(a) Modeling the increased ECT of a CuPc-C60 CT state with the incorporation of a rubrene interlayer by fitting the interlayer thickness dependence of ECT. (b) Normalized external quantum efficiency (ηEQE) of metal phthalocyanine (PbPc, CuPc, PtPc)-C60 planar OPVs (structure: 15 nm donor/x nm rubrene/35 nm C60/10 nm BCP/100 nm Al) as a function of interlayer thickness. The ηEQE is normalized to 500 nm (C60 absorption dominant) to isolate the impact of the interlayer on exciton harvesting. The donor component is shown as solid lines. (c) Donor diffusion efficiency (normalized to bilayer case) as a function of donor triplet energy and interlayer thickness.

FIG. 3.

(a) Modeling the increased ECT of a CuPc-C60 CT state with the incorporation of a rubrene interlayer by fitting the interlayer thickness dependence of ECT. (b) Normalized external quantum efficiency (ηEQE) of metal phthalocyanine (PbPc, CuPc, PtPc)-C60 planar OPVs (structure: 15 nm donor/x nm rubrene/35 nm C60/10 nm BCP/100 nm Al) as a function of interlayer thickness. The ηEQE is normalized to 500 nm (C60 absorption dominant) to isolate the impact of the interlayer on exciton harvesting. The donor component is shown as solid lines. (c) Donor diffusion efficiency (normalized to bilayer case) as a function of donor triplet energy and interlayer thickness.

Close modal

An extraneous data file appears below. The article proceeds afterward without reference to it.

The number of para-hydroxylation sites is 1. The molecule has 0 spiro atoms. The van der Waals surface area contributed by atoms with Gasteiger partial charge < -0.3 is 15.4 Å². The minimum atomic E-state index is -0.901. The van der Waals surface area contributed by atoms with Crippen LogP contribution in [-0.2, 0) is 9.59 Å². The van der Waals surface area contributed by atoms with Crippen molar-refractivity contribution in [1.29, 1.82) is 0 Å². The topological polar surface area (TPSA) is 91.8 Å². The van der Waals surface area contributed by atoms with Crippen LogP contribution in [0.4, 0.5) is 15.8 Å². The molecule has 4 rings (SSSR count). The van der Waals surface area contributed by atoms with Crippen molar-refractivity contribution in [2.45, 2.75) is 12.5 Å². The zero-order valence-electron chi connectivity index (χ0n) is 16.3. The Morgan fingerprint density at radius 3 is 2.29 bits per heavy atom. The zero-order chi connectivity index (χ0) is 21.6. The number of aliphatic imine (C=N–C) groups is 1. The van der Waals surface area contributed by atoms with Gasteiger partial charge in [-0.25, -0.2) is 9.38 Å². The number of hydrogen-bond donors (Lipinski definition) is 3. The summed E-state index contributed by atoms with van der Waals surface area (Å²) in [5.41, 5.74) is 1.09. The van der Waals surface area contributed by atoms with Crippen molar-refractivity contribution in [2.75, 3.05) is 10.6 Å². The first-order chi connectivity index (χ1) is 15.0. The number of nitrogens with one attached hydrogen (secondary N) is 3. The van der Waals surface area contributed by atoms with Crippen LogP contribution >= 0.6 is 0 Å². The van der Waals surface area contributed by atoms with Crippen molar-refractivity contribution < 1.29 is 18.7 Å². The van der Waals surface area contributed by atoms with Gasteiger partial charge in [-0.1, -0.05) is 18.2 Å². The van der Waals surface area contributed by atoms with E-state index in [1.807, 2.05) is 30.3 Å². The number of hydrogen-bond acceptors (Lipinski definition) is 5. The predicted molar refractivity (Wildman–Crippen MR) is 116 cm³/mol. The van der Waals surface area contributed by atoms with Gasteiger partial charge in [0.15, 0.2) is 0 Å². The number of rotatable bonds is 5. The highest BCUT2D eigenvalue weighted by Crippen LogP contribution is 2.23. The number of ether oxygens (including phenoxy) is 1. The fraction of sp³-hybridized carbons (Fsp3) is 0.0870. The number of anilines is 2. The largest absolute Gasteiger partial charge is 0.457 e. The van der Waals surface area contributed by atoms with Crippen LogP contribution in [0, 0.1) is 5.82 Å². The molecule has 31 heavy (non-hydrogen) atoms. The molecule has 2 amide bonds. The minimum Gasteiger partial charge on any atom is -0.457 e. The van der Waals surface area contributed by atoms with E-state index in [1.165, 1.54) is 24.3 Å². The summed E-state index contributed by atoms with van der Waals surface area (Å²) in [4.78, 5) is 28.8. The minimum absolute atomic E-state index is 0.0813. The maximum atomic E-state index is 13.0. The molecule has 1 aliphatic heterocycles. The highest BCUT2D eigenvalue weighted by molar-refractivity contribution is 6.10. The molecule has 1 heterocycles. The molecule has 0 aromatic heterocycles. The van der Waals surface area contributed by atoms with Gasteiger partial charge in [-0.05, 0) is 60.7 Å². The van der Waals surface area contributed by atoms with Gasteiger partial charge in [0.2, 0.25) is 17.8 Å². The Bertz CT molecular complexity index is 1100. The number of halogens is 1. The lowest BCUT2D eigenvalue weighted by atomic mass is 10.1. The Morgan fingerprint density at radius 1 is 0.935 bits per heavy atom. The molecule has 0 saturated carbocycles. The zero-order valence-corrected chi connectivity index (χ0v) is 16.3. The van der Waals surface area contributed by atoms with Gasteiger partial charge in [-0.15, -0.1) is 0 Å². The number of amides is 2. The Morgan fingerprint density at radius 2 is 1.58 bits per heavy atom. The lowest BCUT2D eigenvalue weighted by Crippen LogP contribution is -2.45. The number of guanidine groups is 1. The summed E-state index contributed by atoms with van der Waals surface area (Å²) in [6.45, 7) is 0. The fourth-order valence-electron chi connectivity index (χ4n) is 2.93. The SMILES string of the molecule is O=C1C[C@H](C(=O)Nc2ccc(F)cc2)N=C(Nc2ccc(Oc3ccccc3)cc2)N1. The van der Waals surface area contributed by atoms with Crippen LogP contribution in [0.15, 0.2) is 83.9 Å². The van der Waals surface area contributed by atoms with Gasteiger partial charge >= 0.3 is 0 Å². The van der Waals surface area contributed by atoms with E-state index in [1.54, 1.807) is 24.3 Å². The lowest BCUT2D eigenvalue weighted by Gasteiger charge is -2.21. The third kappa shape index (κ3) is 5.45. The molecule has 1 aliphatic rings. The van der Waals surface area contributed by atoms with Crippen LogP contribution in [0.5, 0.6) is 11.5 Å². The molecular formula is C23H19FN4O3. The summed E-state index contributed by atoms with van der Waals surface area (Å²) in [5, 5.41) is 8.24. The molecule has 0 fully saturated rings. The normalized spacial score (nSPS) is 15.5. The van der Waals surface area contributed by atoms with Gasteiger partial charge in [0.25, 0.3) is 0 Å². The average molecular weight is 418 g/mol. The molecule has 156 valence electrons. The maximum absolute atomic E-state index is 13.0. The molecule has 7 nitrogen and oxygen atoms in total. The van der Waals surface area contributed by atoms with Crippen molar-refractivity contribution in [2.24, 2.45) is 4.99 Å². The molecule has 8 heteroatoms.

In order for the interlayer-based device in Fig. 1(d) to exhibit high JSC, the rubrene interlayer must transport donor excitons to the dissociating interlayer-acceptor interface. To verify the transport of donor excitons via the triplet level of the interlayer, the relative change in the exciton diffusion efficiency (ηDiff) is investigated as a function of rubrene thickness in three metal phthalocyanine (MPc)-C60 systems. Devices based on donor layers of platinum phthalocyanine (PtPc) and lead phthalocyanine (PbPc), with triplet energies of 1.28 eV and 1.02 eV, respectively, are compared with those based on CuPc (1.16 eV).19,27,28 As the triplet excitons in all three metal phthalocyanine (MPc) donors cannot be dissociated at the MPc-rubrene interface (Fig. S8), a more exothermic exciton transfer from the donor to interlayer will frustrate back transfer and improve exciton harvesting. Figure 3(b) shows the external quantum efficiency (ηEQE) normalized to its value at a wavelength of λ = 500 nm (C60 absorption dominant) for MPc-rubrene-C60 planar devices. For all MPcs, the donor contribution to the ηEQE falls with the interlayer thickness. The ηEQE can be thought of as the product ηEQE = ηA ηDiff ηCC, with ηA, ηDiff, and ηCC defined as the absorption, exciton diffusion, and charge collection efficiencies, respectively. Here, the exciton dissociation efficiency at the D-A interface is taken as unity, while ηCC, the collection yield of CT states, is considered as a wavelength independent property.29 As exciton diffusion in C60 is unaffected by the presence of the interlayer, the normalization of ηEQE removes any impact of the interlayer on ηCC. Thus, the normalized ηEQE is equivalent to the product ηAηDiff. Optical transfer matrix simulations of ηA show no change for either active material with the presence of the interlayer (Fig. S9). The observed reduction in normalized ηEQE for the donor is therefore attributed to a decrease in ηDiff. To better compare the reduction in ηDiff induced by the interlayer in MPc devices, we plot the normalized ηDiff (100% for bilayer case) as a function of triplet energy and interlayer thickness for the MPc absorption region [Fig. 3(c)]. The normalized donor ηDiff is observed to increase with donor material triplet energy. With a 3-nm-thick rubrene layer, the normalized ηDiff for PtPc devices is 1.5 and 3 times higher than that for CuPc and PbPc, respectively, likely reflecting reduced back transfer to the MPc layer. The exciton permeable interlayer thus provides a promising strategy to improve VOC while maintaining efficient exciton harvesting.